Ford is working on a technology that will enable cars to talk to each other, helping to reduce crashes as well as potentially fuel consumption. The technology, which Ford’s Director of Electrical and Electronics Systems, Jim Buczkowski, told us won’t be available for at least another 5 years or so, is based on a souped up form of Wi-Fi and GPS.
I participated in a demo of the talking car tech at an event organized by Ford at AT&T Park in San Francisco on Wednesday. Using three Ford cars that have the WiFi/GPS system installed, the Ford drivers showed different scenarios where drivers can be alerted to potential safety hazards using loud noises and red flashing lights. For example, a car driving in a driver’s blindspot when the driver wants to turn into the impacted lane set off the alert system, as did a car suddenly pulling out in front of a driver at an intersection. (Note: It was a pretty fun demo as the three cars had to drive at fast enough speeds to simulate near accidents.)
The idea is that the wireless network and GPS chip in the cars can “see” the other cars connected to the network, even if the driver can’t actually see the other cars for one reason or another (they’re blocked at an intersection or in a blindspot). Ford is using a form of Wi-Fi called 802.11 p, which is Wi-Fi for driving environments, for the vehicle-to-vehicle talking tech and Ford is working with the Department of Transportation on the wireless standard.
The vehicle-to-vehicle technology is another step beyond what Ford is already doing with wireless technology within the car using bluetooth, as well as using wireless connections and mobile apps to provide Ford cars with connected infotainment and navigation systems. In particular for Ford’s upcoming electric vehicle the company is building a mobile app to help EV drivers find the nearest electric vehicle charging station.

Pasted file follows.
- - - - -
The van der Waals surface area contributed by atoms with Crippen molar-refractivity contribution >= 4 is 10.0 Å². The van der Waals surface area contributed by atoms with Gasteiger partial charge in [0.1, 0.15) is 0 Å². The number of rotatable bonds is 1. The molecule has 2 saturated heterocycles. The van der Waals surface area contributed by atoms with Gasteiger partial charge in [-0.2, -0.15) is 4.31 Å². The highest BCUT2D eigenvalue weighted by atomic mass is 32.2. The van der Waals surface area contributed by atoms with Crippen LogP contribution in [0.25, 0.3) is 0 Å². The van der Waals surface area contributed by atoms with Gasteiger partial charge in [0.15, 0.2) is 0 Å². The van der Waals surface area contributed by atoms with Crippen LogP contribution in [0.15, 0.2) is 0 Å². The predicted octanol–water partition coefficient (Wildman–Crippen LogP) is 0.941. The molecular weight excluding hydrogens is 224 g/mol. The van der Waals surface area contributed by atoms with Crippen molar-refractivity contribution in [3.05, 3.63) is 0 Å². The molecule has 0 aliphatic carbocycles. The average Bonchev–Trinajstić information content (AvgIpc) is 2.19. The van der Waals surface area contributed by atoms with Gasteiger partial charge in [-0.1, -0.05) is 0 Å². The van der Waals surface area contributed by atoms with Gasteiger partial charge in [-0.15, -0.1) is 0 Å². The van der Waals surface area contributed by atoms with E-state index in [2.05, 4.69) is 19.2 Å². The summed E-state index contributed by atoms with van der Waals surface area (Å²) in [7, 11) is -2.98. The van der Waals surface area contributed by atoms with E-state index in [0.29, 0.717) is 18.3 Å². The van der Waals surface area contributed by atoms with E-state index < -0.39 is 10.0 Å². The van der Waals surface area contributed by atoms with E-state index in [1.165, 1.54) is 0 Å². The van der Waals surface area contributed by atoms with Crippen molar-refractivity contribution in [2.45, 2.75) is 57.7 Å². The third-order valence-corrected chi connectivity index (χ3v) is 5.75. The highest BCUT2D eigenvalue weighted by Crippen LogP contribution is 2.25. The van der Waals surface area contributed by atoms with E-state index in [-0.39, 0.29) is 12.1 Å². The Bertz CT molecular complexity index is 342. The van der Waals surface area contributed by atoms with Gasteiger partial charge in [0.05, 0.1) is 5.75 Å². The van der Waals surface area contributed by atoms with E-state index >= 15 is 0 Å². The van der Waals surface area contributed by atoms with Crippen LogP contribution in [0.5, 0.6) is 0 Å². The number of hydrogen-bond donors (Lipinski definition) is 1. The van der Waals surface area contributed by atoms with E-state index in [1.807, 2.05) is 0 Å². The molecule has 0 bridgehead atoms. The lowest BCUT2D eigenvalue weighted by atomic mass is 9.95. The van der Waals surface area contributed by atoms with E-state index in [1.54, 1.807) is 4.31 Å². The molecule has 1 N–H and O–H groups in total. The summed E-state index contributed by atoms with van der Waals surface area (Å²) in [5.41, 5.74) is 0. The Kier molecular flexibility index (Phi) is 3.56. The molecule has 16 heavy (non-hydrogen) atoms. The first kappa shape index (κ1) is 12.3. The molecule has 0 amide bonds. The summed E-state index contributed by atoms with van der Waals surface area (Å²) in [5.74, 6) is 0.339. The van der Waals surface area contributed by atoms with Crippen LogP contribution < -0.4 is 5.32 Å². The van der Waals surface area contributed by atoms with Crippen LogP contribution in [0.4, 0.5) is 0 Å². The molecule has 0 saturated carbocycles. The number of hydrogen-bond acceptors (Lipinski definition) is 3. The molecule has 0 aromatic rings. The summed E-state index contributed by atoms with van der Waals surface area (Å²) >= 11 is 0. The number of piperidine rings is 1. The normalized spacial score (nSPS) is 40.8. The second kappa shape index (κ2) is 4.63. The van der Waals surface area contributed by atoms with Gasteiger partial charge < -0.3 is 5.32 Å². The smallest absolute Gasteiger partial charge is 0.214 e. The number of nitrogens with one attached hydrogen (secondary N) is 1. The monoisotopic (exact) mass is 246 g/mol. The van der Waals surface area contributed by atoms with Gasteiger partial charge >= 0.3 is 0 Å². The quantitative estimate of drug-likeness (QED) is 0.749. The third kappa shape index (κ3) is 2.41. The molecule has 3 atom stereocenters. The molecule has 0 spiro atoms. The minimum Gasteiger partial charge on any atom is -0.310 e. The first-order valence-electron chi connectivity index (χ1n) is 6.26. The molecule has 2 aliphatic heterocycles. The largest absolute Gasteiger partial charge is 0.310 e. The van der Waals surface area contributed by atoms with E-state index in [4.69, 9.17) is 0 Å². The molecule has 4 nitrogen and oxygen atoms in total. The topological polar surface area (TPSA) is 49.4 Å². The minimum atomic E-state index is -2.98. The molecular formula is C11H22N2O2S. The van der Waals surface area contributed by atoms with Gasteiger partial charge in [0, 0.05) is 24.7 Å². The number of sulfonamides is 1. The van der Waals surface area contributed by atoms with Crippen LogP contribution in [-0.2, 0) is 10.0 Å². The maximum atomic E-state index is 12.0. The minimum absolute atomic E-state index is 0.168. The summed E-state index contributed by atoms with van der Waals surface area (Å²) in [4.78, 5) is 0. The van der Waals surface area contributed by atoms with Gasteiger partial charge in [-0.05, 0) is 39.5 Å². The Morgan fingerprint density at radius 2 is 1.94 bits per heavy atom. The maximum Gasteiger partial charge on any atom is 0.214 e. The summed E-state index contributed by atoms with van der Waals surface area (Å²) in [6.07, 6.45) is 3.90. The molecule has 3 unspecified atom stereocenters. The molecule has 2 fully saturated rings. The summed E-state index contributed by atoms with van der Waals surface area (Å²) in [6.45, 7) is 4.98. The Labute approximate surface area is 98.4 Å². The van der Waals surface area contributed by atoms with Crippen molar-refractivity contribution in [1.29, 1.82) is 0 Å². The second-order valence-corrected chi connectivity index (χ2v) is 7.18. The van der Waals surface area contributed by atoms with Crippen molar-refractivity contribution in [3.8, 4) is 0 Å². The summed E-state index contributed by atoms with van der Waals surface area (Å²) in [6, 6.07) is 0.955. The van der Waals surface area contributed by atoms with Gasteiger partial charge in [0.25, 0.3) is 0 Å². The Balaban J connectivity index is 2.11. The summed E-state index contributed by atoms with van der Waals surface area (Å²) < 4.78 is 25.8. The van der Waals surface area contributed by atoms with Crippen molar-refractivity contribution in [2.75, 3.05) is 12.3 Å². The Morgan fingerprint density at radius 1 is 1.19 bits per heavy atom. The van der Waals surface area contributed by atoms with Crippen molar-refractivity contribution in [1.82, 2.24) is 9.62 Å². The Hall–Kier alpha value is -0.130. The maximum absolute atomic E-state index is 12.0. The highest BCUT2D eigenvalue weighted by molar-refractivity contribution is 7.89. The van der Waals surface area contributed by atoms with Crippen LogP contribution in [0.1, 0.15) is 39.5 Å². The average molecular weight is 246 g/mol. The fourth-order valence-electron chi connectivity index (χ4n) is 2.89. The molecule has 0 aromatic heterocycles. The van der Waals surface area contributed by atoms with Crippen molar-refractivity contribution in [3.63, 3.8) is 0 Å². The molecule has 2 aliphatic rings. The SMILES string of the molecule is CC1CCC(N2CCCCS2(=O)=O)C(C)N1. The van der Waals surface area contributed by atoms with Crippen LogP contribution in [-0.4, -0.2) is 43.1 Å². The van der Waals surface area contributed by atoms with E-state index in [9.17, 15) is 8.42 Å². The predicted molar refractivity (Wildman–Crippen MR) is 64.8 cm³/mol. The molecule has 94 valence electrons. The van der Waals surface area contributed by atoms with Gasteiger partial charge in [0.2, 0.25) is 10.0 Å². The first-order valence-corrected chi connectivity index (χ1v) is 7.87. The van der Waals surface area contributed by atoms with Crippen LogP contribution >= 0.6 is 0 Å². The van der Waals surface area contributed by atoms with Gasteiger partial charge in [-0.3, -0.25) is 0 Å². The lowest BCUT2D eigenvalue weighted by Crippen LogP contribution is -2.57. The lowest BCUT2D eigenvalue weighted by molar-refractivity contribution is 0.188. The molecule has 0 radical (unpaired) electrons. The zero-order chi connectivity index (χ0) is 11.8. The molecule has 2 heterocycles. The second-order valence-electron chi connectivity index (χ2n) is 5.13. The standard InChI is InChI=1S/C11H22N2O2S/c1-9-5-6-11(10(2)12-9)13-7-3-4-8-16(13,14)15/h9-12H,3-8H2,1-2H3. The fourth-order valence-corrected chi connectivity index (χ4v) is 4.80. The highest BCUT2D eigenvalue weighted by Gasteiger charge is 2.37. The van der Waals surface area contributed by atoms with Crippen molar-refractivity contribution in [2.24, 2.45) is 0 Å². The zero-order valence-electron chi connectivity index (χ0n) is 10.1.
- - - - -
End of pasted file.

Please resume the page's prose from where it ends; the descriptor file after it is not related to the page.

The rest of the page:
Reducing accidents on the roads can lead to less congestion and more fuel efficient driving. The same vehicle to vehicle wireless technology can also be used to reduce overall congestion via other applications and congestion management tools that can use the knowledge of vehicle location and traffic conditions to suggest alternative routes or tweak driving habits. Singapore has a famous high-tech congestion management system.
Ford’s car talking tech is still in a prototype stage, but I think teaching people to respond in a productive manner to the flashing lights and loud noise, might prove a challenge. Another question up for debate, is who will pay for the added cost of the service and network connection to the car? Will the car owner be willing to buy the extra service, or will Ford have to add in the service for free and offset it with other methods of monetization. During a panel of speakers at the Ford event, AT&T’s Vice President for Emerging Devices, Win Williams, said the question of “who will pay for the connectivity,” is the biggest question they think about.
By 2016 consumers will expect all cars to be connected, said Thilo Koslowski, Gartner’s Automotive Practice Leader on the panel: “That’s just around the corner, and will be a new era for the auto industry.” The major factor pushing this trend are sustainability, digital convergence, changing demographics (the next generation expects connectivity) and increased mobility said Koslowski. By 2016, if automakers don’t offer in-car wireless connectivity, it will be a competitive differentiator. Now, when it comes to vehicle to vehicle wireless connectivity — that’s another story.